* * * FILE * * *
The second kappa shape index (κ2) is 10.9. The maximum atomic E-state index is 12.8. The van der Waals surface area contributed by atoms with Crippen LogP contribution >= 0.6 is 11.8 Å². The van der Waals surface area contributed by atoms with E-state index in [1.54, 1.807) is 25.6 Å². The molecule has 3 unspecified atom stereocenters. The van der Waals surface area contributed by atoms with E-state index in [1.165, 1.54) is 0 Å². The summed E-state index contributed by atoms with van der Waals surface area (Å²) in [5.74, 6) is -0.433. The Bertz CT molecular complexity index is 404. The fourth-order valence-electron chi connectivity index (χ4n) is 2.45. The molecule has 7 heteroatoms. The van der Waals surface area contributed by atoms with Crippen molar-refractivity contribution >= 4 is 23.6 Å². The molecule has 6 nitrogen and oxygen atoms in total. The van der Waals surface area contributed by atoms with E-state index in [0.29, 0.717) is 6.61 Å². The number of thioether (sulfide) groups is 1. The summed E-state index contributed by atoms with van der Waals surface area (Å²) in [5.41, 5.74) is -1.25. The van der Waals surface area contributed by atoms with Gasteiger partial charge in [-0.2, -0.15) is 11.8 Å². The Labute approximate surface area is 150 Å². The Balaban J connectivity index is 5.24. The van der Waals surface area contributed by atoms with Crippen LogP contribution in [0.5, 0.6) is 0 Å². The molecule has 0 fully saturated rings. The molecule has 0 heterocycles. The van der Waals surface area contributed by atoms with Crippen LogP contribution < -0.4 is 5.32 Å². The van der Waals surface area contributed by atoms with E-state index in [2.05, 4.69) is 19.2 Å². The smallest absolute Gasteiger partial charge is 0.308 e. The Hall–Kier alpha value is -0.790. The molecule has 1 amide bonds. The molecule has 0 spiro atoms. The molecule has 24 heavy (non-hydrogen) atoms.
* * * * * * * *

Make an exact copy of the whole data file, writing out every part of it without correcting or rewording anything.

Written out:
The second kappa shape index (κ2) is 10.9. The maximum atomic E-state index is 12.8. The van der Waals surface area contributed by atoms with Crippen LogP contribution >= 0.6 is 11.8 Å². The van der Waals surface area contributed by atoms with E-state index in [1.54, 1.807) is 25.6 Å². The molecule has 3 unspecified atom stereocenters. The van der Waals surface area contributed by atoms with E-state index in [1.165, 1.54) is 0 Å². The summed E-state index contributed by atoms with van der Waals surface area (Å²) in [5.74, 6) is -0.433. The Bertz CT molecular complexity index is 404. The fourth-order valence-electron chi connectivity index (χ4n) is 2.45. The molecule has 7 heteroatoms. The van der Waals surface area contributed by atoms with Crippen molar-refractivity contribution >= 4 is 23.6 Å². The molecule has 6 nitrogen and oxygen atoms in total. The van der Waals surface area contributed by atoms with E-state index in [0.29, 0.717) is 6.61 Å². The number of thioether (sulfide) groups is 1. The summed E-state index contributed by atoms with van der Waals surface area (Å²) in [5.41, 5.74) is -1.25. The van der Waals surface area contributed by atoms with Gasteiger partial charge in [-0.2, -0.15) is 11.8 Å². The Labute approximate surface area is 150 Å². The Balaban J connectivity index is 5.24. The van der Waals surface area contributed by atoms with Crippen LogP contribution in [0.5, 0.6) is 0 Å². The molecule has 0 fully saturated rings. The molecule has 0 heterocycles. The van der Waals surface area contributed by atoms with Crippen LogP contribution < -0.4 is 5.32 Å². The van der Waals surface area contributed by atoms with E-state index in [2.05, 4.69) is 19.2 Å². The smallest absolute Gasteiger partial charge is 0.308 e. The Hall–Kier alpha value is -0.790. The molecule has 1 amide bonds. The molecule has 0 spiro atoms. The molecule has 24 heavy (non-hydrogen) atoms.